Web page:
Veterinary Surgeons Act 1966 (as amended)

Section 19 provides penalties for those who practice, or hold themselves out as practising, veterinary surgery without having been
enrolled by the Royal College of Veterinary Surgeons on their register. The general principle here being that an unqualified person should not carry out veterinary surgery, so those looking after wild animals in captivity should, in areas of doubt, always seek professional veterinary advice.
There are some exceptions to this rule in so far as rendering first-aid, in emergency, for the purpose of saving life or relieving pain is acceptable. The expression "first-aid" means the first assistance or treatment given to a casualty for any injury or sudden illness before
a medical expert attends. It may involve improvising with facilities and materials at the time. There is reasoned argument that such treatment cannot be extended over a long period as the urgency of the situation will have been attended to and it is reasonable that,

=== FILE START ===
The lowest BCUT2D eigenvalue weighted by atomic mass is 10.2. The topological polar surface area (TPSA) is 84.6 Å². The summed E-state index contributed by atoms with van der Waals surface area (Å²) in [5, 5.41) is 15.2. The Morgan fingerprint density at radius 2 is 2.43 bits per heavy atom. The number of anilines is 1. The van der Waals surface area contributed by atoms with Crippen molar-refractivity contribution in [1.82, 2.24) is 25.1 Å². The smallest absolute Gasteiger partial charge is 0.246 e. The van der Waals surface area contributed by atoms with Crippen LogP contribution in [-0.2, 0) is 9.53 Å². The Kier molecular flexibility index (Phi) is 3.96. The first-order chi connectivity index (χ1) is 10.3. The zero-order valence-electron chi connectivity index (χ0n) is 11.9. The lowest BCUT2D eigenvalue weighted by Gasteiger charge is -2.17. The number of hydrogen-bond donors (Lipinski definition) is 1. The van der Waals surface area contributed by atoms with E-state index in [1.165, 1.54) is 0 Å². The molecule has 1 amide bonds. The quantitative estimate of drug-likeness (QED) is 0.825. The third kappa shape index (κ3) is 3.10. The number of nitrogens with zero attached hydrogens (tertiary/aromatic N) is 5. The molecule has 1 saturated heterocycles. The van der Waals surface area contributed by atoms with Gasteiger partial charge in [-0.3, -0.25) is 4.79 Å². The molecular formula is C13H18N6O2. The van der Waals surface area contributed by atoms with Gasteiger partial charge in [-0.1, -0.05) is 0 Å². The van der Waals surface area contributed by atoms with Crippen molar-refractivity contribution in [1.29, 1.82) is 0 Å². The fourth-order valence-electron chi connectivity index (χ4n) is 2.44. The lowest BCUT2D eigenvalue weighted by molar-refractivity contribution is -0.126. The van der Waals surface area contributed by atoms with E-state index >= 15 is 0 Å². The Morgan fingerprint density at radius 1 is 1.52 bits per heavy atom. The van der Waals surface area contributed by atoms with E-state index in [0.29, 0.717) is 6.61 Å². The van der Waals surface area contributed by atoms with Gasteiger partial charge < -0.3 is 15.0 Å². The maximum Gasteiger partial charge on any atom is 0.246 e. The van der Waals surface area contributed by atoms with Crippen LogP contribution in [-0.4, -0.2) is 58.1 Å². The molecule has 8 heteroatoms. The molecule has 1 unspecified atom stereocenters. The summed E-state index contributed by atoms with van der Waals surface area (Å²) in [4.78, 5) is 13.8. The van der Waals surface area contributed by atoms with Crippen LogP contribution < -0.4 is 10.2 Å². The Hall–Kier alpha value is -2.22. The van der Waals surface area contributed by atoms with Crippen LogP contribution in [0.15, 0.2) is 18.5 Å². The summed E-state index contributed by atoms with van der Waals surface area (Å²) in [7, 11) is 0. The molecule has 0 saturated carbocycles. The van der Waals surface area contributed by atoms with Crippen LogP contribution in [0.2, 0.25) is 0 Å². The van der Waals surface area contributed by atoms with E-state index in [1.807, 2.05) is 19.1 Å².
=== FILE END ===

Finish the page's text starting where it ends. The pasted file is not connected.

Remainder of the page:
where necessary, expert medical advice is sought afterwards.

This legislation precludes anyone not registered, as above, from giving "professional advice" or from receiving payment for treatment. Other exceptions occur under the principal Act, and subsequent Orders, regarding minor operations of an agricultural nature and some procedures which are carried out under the supervision of a veterinary surgeon by a lay person. If in any doubt, you are advised to seek advice prior to carrying out any treatment.

When a drug is prescribed by a veterinary surgeon for a specific animal's condition, an unqualified person must not take it upon themselves to use that drug for any other purpose.
Prescription only medicines are strictly controlled by law and these can only be prescribed by a qualified person, i.e. a medical
practitioner or a veterinary surgeon.